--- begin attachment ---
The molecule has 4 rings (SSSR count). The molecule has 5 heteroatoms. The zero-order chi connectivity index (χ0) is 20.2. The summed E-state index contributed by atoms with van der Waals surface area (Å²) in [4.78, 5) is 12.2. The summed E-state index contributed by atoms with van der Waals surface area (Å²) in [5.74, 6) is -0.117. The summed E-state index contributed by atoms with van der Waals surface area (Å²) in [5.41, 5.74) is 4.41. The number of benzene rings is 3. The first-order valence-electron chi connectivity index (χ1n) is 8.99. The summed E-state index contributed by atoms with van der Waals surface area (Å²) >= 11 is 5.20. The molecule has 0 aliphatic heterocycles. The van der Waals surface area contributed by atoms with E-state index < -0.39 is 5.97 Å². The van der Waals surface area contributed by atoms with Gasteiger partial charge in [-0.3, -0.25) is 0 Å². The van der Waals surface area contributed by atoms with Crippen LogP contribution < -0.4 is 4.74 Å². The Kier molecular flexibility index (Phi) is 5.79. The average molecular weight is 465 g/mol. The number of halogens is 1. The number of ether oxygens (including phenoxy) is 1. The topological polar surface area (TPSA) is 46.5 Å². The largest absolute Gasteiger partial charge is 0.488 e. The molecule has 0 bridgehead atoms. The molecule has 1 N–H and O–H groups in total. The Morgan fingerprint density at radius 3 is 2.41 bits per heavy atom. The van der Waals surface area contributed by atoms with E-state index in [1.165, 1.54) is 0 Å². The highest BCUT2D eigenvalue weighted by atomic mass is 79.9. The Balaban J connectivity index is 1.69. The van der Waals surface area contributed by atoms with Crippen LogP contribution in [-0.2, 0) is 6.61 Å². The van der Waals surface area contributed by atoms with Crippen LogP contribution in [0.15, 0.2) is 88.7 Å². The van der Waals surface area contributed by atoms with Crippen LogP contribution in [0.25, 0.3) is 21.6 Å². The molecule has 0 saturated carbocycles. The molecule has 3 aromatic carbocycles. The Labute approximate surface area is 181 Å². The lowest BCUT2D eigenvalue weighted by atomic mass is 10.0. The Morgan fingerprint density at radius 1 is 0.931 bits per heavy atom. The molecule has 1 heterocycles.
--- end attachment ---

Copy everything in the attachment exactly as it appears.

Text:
The molecule has 4 rings (SSSR count). The molecule has 5 heteroatoms. The zero-order chi connectivity index (χ0) is 20.2. The summed E-state index contributed by atoms with van der Waals surface area (Å²) in [4.78, 5) is 12.2. The summed E-state index contributed by atoms with van der Waals surface area (Å²) in [5.74, 6) is -0.117. The summed E-state index contributed by atoms with van der Waals surface area (Å²) in [5.41, 5.74) is 4.41. The number of benzene rings is 3. The first-order valence-electron chi connectivity index (χ1n) is 8.99. The summed E-state index contributed by atoms with van der Waals surface area (Å²) >= 11 is 5.20. The molecule has 0 aliphatic heterocycles. The van der Waals surface area contributed by atoms with E-state index < -0.39 is 5.97 Å². The van der Waals surface area contributed by atoms with Gasteiger partial charge in [-0.3, -0.25) is 0 Å². The van der Waals surface area contributed by atoms with Crippen LogP contribution < -0.4 is 4.74 Å². The Kier molecular flexibility index (Phi) is 5.79. The average molecular weight is 465 g/mol. The number of halogens is 1. The number of ether oxygens (including phenoxy) is 1. The topological polar surface area (TPSA) is 46.5 Å². The largest absolute Gasteiger partial charge is 0.488 e. The molecule has 0 bridgehead atoms. The molecule has 1 N–H and O–H groups in total. The Morgan fingerprint density at radius 3 is 2.41 bits per heavy atom. The van der Waals surface area contributed by atoms with E-state index in [1.165, 1.54) is 0 Å². The highest BCUT2D eigenvalue weighted by atomic mass is 79.9. The Balaban J connectivity index is 1.69. The van der Waals surface area contributed by atoms with Crippen LogP contribution in [-0.2, 0) is 6.61 Å². The van der Waals surface area contributed by atoms with Crippen LogP contribution in [0.15, 0.2) is 88.7 Å². The van der Waals surface area contributed by atoms with Crippen LogP contribution in [0.25, 0.3) is 21.6 Å². The molecule has 0 saturated carbocycles. The molecule has 3 aromatic carbocycles. The Labute approximate surface area is 181 Å². The lowest BCUT2D eigenvalue weighted by atomic mass is 10.0. The Morgan fingerprint density at radius 1 is 0.931 bits per heavy atom. The molecule has 1 heterocycles.